With Crew Dragon’s first flight complete, where’s Boeing’s Starliner?
KENNEDY SPACE CENTER, Fla. — In a video promoting Boeing’s Starliner spacecraft the words “Your Ride Is Here” are prominently-placed. The statement suggests Starliner is prepped and ready to send crews to the International Space Station. How close is the company in terms of making reality match its words?
NASA has been working to hand over responsibility of the design and production of spacecraft (for both its crewed and autonomous missions) – over to private companies. Recent events provide an opportunity to review some of the progress made under the agency’s Commercial Crew Program (CCP) which had its office established in 2005 under President George W. Bush.
According to the space agency:
“Part of the Exploration Systems Mission Directorate, the office is located at NASA’s Johnson Space Center, Houston…The office will manage orbital transportation capability demonstration projects that may lead to the procurement of commercial cargo and crew transportation services to resupply the space station.”
As noted, NASA has been investing a great deal in the emerging private space industry to help it grow in the U.S. market. From ferrying cargo and crew to the space station to developing robotic lunar landers the agency’s former philosophy of “owning” the spacecraft they pay for has transformed into one where it assists companies in developing these vehicles.
In terms of sending astronauts to and from the International Space Station, the two firms now working to achieve this goal are Boeing and SpaceX. The space agency announced substantial financial awards as the companies move through the program’s various phases. SpaceX has made steady progress with the launch, reentry and recovery during the Demo Flight 1 mission (March 2 – March 8).
For SpaceX, Demo Flight-1 was one of the most crucial milestones it had to complete under CCP’s mandate. Boeing has yet to complete several of these objectives and is starting to lag behind SpaceX.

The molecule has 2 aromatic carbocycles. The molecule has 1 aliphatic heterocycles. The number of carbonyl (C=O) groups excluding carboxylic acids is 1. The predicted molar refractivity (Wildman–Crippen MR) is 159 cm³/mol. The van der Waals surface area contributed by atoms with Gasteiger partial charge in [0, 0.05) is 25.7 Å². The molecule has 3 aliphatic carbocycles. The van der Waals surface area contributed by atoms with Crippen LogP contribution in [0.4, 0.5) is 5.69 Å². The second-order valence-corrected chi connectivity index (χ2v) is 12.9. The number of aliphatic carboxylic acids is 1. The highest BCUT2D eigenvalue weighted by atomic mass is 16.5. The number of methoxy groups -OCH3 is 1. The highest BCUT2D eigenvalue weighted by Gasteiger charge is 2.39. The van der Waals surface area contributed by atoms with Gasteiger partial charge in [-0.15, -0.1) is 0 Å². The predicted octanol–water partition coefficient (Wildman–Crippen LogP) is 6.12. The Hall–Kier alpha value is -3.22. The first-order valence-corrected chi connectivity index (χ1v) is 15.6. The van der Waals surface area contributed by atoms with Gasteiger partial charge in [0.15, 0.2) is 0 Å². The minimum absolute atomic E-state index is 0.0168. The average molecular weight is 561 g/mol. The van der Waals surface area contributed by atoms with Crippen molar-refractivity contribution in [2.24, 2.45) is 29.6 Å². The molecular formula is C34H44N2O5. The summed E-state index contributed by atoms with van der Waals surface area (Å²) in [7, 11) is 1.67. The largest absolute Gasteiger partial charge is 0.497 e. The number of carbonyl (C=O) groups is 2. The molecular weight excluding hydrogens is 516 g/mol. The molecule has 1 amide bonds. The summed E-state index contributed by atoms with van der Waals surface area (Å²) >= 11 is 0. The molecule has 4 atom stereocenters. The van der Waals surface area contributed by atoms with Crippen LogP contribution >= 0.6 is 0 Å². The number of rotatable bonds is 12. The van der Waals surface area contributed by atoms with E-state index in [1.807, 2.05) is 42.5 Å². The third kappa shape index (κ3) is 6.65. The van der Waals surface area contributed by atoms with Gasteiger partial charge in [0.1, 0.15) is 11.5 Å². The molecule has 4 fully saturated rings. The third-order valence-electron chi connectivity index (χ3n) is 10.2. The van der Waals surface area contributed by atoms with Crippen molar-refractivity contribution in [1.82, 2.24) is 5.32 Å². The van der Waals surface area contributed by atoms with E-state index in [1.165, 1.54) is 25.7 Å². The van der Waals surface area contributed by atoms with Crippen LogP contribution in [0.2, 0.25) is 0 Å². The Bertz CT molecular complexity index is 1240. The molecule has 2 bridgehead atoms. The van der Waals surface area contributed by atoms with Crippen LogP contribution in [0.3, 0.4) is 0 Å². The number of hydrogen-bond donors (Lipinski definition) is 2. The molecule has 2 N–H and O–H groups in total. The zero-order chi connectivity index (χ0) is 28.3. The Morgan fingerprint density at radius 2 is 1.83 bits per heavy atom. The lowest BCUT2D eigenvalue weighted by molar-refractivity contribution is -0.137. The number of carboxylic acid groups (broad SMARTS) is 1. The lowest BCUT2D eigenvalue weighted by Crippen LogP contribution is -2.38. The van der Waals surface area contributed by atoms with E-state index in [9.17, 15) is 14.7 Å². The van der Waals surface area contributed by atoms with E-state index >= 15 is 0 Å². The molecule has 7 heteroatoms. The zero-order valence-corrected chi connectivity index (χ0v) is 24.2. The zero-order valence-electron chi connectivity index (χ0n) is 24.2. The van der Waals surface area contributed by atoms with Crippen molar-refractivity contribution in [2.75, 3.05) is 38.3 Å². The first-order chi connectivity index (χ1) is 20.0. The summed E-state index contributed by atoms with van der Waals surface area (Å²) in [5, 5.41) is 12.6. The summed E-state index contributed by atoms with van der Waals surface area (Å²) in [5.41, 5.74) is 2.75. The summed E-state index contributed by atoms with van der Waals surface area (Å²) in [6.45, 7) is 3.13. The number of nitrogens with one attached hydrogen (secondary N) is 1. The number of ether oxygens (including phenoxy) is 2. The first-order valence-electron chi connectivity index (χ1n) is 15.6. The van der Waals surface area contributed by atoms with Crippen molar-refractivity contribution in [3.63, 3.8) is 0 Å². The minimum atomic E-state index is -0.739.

Both companies are required to demonstrate that their vehicles adhere to the stringent rules that guide crew-rating any spacecraft the agency uses to launch astronauts. Boeing’s CST-100 “Starliner”capsule has encountered some troubling technical issues. Critical abort engines, provided by Aerojet Rocketdyne, leaked highly-toxic hydrazine fuel back in June of 2018, according to an Ars Technica report.
Boeing has yet to conduct a pad-abort-test (the current timeline places that test taking place in 2019), something that must be done prior to an crewed demonstration flight. SpaceX completed this milestone four years ago in 2015.
Some NASA officials initially deemed Starliner to be the Commercial Crew Program’s front-runner. Given that the company that is producing the spacecraft was founded in 1916 and has been involved with the United States’ space efforts since the opening days of the Space Age – it seemed a safe bet.
The “flawless” March 2, 2019 launch of a Block 5 Falcon 9 rocket and its payload of the automated Demo Flight-1 Crew Dragon spacecraft appears to suggest otherwise. Moreover, it was carried out by a company formed in 2002. An age gap isn’t the only thing that separates Boeing from SpaceX.
There are several differences between what the two companies are using to complete NASA’s CCP requirements:
- Crew Dragon – Designed to be reusable. First crewed flight is slated to take place in July of this year (2019).
- Falcon 9 (Block 5) – Designed to be reusable, the first version of the rocket was launched on June 4, 2010.
- Starliner CST-100 – Designed to be reusable up to 10 times. The first uncrewed flight (Orbital Flight Test 1) is currently targeted for April 2019 (one month after SpaceX is slated to have send astronauts to the International Space Station).
- Atlas V (422) – Not reusable. The first launch of this rocket conducted on Aug. 12, 2002 with the Hotbird 6 communications satellite.
Ordinarily, NASA requests proposals for projects and competing companies then bid on those contracts. Other established companies were considered but not approved to move forward through the different levels of the Commercial Crew Program.
In 2014 Boeing received some $4.2 billion to provide transportation services to the International Space Station. SpaceX, received an estimated $2.6 billion.
This article incorrectly stated that Boeing must conduct a pad-abort test prior to an uncrewed test flight. The pad-abort test mush take place prior to a crewed test flight. We apologize for this mistake and corrected this oversight at 9:32 p.m. EST on March 19, 2019.
Jason Rhian spent several years honing his skills with internships at NASA, the National Space Society and other organizations. He has provided content for outlets such as: Aviation Week & Space Technology, Space.com, The Mars Society and Universe Today.